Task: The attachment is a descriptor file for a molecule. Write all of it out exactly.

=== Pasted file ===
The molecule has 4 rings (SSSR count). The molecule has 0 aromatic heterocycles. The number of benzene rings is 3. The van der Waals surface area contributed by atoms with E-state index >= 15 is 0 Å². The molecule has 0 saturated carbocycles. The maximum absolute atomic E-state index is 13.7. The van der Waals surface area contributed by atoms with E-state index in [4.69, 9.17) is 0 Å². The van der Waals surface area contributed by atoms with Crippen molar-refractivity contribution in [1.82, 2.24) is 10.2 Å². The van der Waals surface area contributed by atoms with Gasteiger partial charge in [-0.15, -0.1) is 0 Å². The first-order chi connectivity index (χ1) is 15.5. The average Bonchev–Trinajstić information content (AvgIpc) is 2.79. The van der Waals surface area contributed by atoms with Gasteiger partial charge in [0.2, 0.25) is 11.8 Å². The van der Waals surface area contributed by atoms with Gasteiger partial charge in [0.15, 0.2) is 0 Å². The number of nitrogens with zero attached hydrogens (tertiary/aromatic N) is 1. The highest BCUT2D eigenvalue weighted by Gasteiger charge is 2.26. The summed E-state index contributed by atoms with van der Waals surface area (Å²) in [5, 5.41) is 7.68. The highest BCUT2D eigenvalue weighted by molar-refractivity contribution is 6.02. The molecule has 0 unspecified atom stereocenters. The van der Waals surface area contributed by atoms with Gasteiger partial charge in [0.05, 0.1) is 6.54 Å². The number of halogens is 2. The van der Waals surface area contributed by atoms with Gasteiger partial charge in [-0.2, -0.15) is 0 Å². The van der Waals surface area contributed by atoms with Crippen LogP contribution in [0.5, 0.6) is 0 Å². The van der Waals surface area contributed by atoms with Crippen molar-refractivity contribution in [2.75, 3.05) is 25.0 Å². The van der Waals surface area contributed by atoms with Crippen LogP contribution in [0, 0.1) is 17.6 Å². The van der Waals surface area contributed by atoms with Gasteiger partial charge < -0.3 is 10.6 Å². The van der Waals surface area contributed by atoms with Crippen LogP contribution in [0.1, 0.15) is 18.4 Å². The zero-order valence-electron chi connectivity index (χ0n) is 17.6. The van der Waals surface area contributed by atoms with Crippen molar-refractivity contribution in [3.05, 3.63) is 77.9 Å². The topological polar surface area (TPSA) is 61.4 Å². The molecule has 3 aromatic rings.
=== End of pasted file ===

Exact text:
The molecule has 4 rings (SSSR count). The molecule has 0 aromatic heterocycles. The number of benzene rings is 3. The van der Waals surface area contributed by atoms with E-state index >= 15 is 0 Å². The molecule has 0 saturated carbocycles. The maximum absolute atomic E-state index is 13.7. The van der Waals surface area contributed by atoms with E-state index in [4.69, 9.17) is 0 Å². The van der Waals surface area contributed by atoms with Crippen molar-refractivity contribution in [1.82, 2.24) is 10.2 Å². The van der Waals surface area contributed by atoms with Gasteiger partial charge in [-0.15, -0.1) is 0 Å². The first-order chi connectivity index (χ1) is 15.5. The average Bonchev–Trinajstić information content (AvgIpc) is 2.79. The van der Waals surface area contributed by atoms with Gasteiger partial charge in [0.2, 0.25) is 11.8 Å². The van der Waals surface area contributed by atoms with Gasteiger partial charge in [0.15, 0.2) is 0 Å². The number of nitrogens with zero attached hydrogens (tertiary/aromatic N) is 1. The highest BCUT2D eigenvalue weighted by Gasteiger charge is 2.26. The summed E-state index contributed by atoms with van der Waals surface area (Å²) in [5, 5.41) is 7.68. The highest BCUT2D eigenvalue weighted by molar-refractivity contribution is 6.02. The molecule has 0 unspecified atom stereocenters. The van der Waals surface area contributed by atoms with Gasteiger partial charge in [0.05, 0.1) is 6.54 Å². The number of halogens is 2. The van der Waals surface area contributed by atoms with Gasteiger partial charge in [-0.2, -0.15) is 0 Å². The van der Waals surface area contributed by atoms with Crippen LogP contribution in [0.5, 0.6) is 0 Å². The van der Waals surface area contributed by atoms with Crippen molar-refractivity contribution in [2.75, 3.05) is 25.0 Å². The van der Waals surface area contributed by atoms with Crippen LogP contribution in [0, 0.1) is 17.6 Å². The van der Waals surface area contributed by atoms with Gasteiger partial charge < -0.3 is 10.6 Å². The van der Waals surface area contributed by atoms with Crippen LogP contribution in [0.1, 0.15) is 18.4 Å². The zero-order valence-electron chi connectivity index (χ0n) is 17.6. The van der Waals surface area contributed by atoms with Crippen molar-refractivity contribution in [3.05, 3.63) is 77.9 Å². The topological polar surface area (TPSA) is 61.4 Å². The molecule has 3 aromatic rings.